Halloween; Backtrack Boys; Goosebumps 2; An Interview With God; Beautiful Boy; Ghost Stories;

HALLOWEEN *** (106 minutes) MA

In yet another example of a franchise that refuses to die here comes the 11th Halloween film, and while it’s not brilliant or terribly clever it is certainly good enough and scary enough to make up for some of the more awful sequels in the series (Halloween H20, anyone?).

Jamie Lee Curtis returns as Laurie Strode. Forty years on from the original mayhem, she’s now all haggard, armed up and living alone, eager to wreak revenge on her teenager tormentor Michael Myers, who has managed to escape from incarceration and wants to finish her off.

With her daughter and grand-daughter now also under threat, Laurie has much more at stake.

Following the old-school cue of creator John Carpenter (a producer alongside Curtis), the film is shot and directed by David Gordon Green without any modish self-referencing or irony. It’s a good, solid horror thriller.

If, however, you’d like to go beyond horror and turn the film into a blistering social commentary – and possibly a black comedy – do what some rather progressive viewers are doing and try imposing a #metoo reading onto the film, with the three women representing threatened womanhood and Michael Myers embodying toxic masculinity. It’s an interesting exercise.

But as with Black Panther, a superhero film that some souls tried seeing through the prism of #blacklivesmatter, beware that such practices are fraught with the danger of back-firing, especially if you establish a premise, then try to follow its logic all the way through. Note, too, that the Halloween screenplay was written and locked before the #metoo movement fired up. (But if you want a real #metoo revenge/horror film, check out the original I Spit on Your Grave from 1978.)

The film has been a smash hit already in the US, so why not make the point yet again about the incredibly attractive economics of the horror genre. Halloween cost about $US10 million to make, and has thus far taken about $US107 million worldwide.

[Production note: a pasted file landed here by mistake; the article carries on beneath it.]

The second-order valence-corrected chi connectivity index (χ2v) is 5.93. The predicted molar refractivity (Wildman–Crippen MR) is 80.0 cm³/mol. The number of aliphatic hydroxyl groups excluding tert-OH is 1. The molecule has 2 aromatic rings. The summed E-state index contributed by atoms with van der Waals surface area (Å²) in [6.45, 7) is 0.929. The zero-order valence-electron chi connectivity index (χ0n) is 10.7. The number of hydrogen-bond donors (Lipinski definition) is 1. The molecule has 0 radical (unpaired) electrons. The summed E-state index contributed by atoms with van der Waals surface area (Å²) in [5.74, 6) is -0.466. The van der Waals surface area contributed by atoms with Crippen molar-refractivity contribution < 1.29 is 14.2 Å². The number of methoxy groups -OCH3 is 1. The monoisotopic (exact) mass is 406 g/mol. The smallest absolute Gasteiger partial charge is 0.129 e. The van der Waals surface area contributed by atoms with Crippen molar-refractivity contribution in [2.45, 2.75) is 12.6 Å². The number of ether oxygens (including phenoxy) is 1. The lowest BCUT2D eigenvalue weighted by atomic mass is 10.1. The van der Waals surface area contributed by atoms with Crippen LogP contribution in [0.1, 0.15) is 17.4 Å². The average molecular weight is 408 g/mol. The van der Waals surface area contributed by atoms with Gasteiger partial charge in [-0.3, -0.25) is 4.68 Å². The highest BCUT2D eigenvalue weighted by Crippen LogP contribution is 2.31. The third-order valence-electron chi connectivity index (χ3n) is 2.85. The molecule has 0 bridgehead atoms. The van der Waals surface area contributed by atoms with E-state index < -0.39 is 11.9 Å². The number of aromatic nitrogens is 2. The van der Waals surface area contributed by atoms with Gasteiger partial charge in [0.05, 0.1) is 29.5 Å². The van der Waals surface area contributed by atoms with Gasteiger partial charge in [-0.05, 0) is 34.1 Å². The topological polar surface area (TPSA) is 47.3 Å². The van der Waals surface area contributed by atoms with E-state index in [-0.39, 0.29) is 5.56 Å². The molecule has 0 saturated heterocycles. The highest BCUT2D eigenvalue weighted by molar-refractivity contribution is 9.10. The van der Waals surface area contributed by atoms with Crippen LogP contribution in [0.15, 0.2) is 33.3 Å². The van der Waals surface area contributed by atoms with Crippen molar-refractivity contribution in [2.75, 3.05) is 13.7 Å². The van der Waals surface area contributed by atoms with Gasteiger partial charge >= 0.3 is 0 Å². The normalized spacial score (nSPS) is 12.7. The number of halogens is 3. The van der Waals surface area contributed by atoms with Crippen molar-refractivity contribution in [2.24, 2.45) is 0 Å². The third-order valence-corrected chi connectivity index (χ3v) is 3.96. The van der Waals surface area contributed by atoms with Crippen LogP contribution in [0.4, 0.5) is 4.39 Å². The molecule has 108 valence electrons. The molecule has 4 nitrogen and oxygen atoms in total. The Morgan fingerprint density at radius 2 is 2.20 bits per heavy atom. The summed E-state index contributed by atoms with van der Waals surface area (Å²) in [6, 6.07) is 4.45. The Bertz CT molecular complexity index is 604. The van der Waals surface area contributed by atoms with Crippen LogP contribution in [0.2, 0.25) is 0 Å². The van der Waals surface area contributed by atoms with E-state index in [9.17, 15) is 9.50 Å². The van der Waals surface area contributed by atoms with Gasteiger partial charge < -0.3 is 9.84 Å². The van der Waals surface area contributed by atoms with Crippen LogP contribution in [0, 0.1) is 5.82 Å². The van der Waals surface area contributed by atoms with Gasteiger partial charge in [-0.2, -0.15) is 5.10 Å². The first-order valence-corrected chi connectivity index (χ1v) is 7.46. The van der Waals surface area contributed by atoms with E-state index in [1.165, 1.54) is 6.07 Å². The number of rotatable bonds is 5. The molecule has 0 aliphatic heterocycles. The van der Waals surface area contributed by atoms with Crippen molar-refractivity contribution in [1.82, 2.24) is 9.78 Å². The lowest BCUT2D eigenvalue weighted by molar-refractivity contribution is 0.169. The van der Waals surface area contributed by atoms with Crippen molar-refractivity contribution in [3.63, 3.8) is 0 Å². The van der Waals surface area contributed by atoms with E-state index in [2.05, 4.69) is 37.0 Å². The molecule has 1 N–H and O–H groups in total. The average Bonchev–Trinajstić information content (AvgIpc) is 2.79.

Sweet numbers like that pretty much guarantee that even if you saw Michael Myers fall into a river of lava at the end of a Halloween film, his resurrection for yet another lucrative, low-overhead sequel would be assured.

BACKTRACK BOYS **** (100 minutes) MA

Featuring teens who are teetering on the bottom rung of Australian society, Backtrack Boys is an excellent feature-length documentary by Catherine Scott detailing an Outback program that tries getting delinquent youths back on track with the use of dog training.

Eager to keep kids from falling into the cycle of incarceration, the film follows the efforts of Bernie Shakeshaft to channel wayward juvenile energy into something creative and rewarding, though it doesn’t always work.

Developing the story smoothly, Scott goes beyond the dog program to look closely at the troubled lives of a few select boys, each of whom are on the verge of either starting bright new lives or slipping into the abyss of petty crim and alcohol abuse.

She maintains a raw, honest edge that sometimes has you wondering just how much real hope some of these teens have, even when they try. The plight of one potty-mouthed lad, Rusty, is especially affecting, with one nerve-wracking scene pitting his future against the grind of a harsh judicial system.